I try to watch something every morning that will make me laugh…it sets the pace for the day and helps keep me healthy. Laughter is SO good for everyone. Someone who made so many people laugh has left us behind and is now light years ahead. Robin Williams led a troubled life that was doused with drugs, depression, anger, infidelities and disappointments. In other words, he pretty much mirrored a lot of so-called ‘normal’ Americans. His mind wandered, raced & veered and his flair for comedy benefited by it.

A lot of ‘celebrities’ crave the spotlight for attention…others get enjoyment out of seeing the audience being entertained by what they do. I believe Robin Williams fit both categories…but he garnered attention in a way that was fun, not annoying. Robin was 63 but looked much younger; he had offers for more films; invitations to guest on talk shows; offers for standup concerts…in other words, he was still very much in demand in a business that tends to chew you up and spit you out when you reach your 40’s.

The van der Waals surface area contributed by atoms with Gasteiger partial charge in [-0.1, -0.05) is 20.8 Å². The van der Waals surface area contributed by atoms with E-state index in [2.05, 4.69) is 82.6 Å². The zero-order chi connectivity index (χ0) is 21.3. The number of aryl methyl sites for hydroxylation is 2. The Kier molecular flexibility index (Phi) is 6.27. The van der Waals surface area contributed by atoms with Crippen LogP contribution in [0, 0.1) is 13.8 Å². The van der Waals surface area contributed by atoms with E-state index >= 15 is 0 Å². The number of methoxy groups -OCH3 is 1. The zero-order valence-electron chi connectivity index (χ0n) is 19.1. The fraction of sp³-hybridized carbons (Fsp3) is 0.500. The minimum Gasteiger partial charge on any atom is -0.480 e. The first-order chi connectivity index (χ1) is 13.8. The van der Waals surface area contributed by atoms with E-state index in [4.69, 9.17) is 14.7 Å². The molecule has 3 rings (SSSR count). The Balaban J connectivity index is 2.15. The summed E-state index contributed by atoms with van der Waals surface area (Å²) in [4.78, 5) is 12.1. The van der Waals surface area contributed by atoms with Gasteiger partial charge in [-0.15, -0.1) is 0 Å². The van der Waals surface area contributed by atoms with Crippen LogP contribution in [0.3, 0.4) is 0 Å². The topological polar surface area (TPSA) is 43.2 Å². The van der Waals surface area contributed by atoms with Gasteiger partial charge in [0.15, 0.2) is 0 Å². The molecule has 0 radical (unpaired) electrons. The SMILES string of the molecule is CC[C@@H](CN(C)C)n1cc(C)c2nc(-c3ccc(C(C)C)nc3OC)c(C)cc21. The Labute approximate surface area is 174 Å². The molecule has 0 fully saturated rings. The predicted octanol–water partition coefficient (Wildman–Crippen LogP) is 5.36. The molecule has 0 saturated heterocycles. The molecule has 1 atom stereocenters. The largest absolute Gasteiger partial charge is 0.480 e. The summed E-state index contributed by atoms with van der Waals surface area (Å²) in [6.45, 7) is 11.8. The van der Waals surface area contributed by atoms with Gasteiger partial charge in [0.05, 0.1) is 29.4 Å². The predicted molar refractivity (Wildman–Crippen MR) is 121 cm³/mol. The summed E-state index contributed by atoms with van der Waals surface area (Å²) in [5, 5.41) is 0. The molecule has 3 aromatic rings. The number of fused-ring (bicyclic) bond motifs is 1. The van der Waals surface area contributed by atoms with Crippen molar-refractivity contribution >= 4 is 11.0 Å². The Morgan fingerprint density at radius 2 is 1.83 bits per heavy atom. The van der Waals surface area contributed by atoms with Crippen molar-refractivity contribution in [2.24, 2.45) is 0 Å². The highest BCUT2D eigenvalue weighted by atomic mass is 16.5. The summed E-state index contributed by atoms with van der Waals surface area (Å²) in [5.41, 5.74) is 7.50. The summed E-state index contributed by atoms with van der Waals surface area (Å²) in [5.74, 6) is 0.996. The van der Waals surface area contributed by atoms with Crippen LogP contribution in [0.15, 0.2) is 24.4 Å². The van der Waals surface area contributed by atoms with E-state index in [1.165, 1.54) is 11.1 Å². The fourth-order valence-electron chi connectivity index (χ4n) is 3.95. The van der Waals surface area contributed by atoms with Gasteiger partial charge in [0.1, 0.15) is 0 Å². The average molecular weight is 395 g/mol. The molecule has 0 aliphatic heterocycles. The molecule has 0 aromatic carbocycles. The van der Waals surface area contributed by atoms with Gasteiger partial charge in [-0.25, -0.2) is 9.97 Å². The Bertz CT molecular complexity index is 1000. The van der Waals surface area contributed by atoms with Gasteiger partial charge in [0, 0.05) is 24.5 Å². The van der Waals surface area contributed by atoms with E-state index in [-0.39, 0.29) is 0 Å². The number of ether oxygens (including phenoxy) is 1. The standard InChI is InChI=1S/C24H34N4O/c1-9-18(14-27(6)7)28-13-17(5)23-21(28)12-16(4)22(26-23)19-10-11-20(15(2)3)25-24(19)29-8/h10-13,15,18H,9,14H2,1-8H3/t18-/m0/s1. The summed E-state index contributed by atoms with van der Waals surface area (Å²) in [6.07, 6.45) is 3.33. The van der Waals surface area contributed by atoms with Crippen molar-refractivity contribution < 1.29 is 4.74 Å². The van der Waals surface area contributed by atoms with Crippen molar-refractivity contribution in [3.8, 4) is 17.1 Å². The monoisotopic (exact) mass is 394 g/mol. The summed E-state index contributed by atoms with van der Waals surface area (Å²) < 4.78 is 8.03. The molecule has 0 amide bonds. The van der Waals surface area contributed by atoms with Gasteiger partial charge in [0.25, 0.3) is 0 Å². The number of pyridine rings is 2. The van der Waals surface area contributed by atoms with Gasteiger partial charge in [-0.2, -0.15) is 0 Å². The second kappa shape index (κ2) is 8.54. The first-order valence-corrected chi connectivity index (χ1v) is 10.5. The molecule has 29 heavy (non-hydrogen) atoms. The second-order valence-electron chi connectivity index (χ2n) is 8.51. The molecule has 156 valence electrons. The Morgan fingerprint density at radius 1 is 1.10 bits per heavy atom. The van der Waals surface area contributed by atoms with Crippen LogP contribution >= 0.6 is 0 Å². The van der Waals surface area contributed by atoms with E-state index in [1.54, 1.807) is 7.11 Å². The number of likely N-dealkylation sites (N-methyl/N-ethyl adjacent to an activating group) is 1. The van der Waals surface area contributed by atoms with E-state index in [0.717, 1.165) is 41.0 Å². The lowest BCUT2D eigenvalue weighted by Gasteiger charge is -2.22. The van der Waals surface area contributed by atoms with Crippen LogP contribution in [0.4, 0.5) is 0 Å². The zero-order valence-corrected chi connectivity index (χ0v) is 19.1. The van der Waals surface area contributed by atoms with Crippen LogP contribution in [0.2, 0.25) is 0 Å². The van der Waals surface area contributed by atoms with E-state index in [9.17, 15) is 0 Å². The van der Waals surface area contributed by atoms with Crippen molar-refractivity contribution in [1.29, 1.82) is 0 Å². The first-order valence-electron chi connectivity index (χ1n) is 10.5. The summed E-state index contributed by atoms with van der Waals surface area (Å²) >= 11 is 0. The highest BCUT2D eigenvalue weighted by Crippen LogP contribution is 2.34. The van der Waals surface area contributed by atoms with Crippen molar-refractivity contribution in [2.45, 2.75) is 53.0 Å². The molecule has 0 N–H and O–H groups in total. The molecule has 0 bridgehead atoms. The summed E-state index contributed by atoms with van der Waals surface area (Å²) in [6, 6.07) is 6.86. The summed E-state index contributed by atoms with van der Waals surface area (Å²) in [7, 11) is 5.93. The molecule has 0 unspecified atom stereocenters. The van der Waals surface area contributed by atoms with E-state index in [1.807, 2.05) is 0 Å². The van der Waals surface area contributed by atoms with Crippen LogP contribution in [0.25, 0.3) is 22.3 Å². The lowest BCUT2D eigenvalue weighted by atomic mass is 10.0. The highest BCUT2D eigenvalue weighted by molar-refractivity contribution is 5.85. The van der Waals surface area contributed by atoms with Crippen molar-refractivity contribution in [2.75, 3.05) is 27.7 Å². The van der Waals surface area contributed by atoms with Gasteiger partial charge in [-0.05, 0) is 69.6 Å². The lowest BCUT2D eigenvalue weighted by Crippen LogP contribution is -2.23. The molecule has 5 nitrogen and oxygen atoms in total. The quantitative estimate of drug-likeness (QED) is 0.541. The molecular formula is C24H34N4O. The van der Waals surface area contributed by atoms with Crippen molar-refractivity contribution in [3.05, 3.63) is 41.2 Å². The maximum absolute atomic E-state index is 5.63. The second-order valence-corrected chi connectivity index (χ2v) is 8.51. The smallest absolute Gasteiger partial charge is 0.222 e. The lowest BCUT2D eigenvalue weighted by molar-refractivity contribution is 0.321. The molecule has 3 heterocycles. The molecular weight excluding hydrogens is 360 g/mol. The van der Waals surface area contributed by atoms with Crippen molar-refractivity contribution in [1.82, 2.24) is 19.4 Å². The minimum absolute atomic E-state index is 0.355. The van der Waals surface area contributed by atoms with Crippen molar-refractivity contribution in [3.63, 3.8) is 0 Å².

His character Mork was not what you’d call a handsome person (neither were Barney Fife, Otis Campbell, Granny Clampett, Gilligan, The Skipper, Archie Bunker, Gomer Pyle and many other sitcom characters). Nowadays, sitcom characters are young & beautiful, replacing actual talent. Robin - not necessarily classic handsome, but not unattractive to the ladies either – HAD the actual talent. The world saw Robin’s fresh comedic approach on “Mork & Mindy” and embraced him, giving him a welcome transition into films. But underneath his talent and happy-go-lucky persona was something dark that he had to face every day…some details we know, a lot we don’t…maybe someday we’ll get the full story.

In closing, if you were a fan of Mr. Williams, don’t let his passing prevent you from laughing every day…find someone or something to laugh with or about. He wouldn’t have wanted it any other way.

John Robinson

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